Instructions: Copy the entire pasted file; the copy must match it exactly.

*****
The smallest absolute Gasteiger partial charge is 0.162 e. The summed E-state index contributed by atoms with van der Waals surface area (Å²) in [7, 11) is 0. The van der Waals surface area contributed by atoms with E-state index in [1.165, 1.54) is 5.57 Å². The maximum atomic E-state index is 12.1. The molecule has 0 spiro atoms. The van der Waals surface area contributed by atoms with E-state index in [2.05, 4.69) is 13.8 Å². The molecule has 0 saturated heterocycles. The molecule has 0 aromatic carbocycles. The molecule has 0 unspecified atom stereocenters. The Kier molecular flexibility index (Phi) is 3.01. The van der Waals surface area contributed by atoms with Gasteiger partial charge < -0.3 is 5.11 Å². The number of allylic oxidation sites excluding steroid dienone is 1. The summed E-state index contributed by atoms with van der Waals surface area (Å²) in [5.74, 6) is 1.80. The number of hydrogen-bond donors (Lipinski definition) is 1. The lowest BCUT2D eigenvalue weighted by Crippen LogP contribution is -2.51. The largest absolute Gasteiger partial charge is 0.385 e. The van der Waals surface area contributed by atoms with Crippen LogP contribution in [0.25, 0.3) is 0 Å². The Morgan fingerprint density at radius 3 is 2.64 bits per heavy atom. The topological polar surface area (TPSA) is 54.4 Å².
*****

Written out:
The smallest absolute Gasteiger partial charge is 0.162 e. The summed E-state index contributed by atoms with van der Waals surface area (Å²) in [7, 11) is 0. The van der Waals surface area contributed by atoms with E-state index in [1.165, 1.54) is 5.57 Å². The maximum atomic E-state index is 12.1. The molecule has 0 spiro atoms. The van der Waals surface area contributed by atoms with E-state index in [2.05, 4.69) is 13.8 Å². The molecule has 0 saturated heterocycles. The molecule has 0 aromatic carbocycles. The molecule has 0 unspecified atom stereocenters. The Kier molecular flexibility index (Phi) is 3.01. The van der Waals surface area contributed by atoms with Gasteiger partial charge < -0.3 is 5.11 Å². The number of allylic oxidation sites excluding steroid dienone is 1. The summed E-state index contributed by atoms with van der Waals surface area (Å²) in [5.74, 6) is 1.80. The number of hydrogen-bond donors (Lipinski definition) is 1. The lowest BCUT2D eigenvalue weighted by Crippen LogP contribution is -2.51. The largest absolute Gasteiger partial charge is 0.385 e. The van der Waals surface area contributed by atoms with Crippen LogP contribution in [0.25, 0.3) is 0 Å². The Morgan fingerprint density at radius 3 is 2.64 bits per heavy atom. The topological polar surface area (TPSA) is 54.4 Å².